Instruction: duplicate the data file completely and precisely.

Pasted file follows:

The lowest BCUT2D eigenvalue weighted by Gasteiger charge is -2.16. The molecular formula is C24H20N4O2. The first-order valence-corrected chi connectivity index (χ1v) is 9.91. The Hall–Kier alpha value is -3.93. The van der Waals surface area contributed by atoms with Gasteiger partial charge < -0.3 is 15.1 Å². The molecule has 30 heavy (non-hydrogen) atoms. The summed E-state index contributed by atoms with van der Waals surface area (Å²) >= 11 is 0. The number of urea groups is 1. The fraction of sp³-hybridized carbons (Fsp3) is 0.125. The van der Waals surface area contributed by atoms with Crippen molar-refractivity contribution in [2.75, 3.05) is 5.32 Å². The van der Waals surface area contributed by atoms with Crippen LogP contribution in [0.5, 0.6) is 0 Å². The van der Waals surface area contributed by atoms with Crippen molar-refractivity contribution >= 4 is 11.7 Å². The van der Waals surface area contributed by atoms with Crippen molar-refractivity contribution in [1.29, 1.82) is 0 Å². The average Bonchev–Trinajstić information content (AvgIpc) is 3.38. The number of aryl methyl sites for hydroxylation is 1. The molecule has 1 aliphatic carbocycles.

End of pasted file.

The lowest BCUT2D eigenvalue weighted by Gasteiger charge is -2.16. The molecular formula is C24H20N4O2. The first-order valence-corrected chi connectivity index (χ1v) is 9.91. The Hall–Kier alpha value is -3.93. The van der Waals surface area contributed by atoms with Gasteiger partial charge < -0.3 is 15.1 Å². The molecule has 30 heavy (non-hydrogen) atoms. The summed E-state index contributed by atoms with van der Waals surface area (Å²) >= 11 is 0. The number of urea groups is 1. The fraction of sp³-hybridized carbons (Fsp3) is 0.125. The van der Waals surface area contributed by atoms with Crippen molar-refractivity contribution in [2.75, 3.05) is 5.32 Å². The van der Waals surface area contributed by atoms with Crippen LogP contribution in [0.5, 0.6) is 0 Å². The van der Waals surface area contributed by atoms with Crippen molar-refractivity contribution >= 4 is 11.7 Å². The van der Waals surface area contributed by atoms with Crippen molar-refractivity contribution in [1.29, 1.82) is 0 Å². The average Bonchev–Trinajstić information content (AvgIpc) is 3.38. The number of aryl methyl sites for hydroxylation is 1. The molecule has 1 aliphatic carbocycles.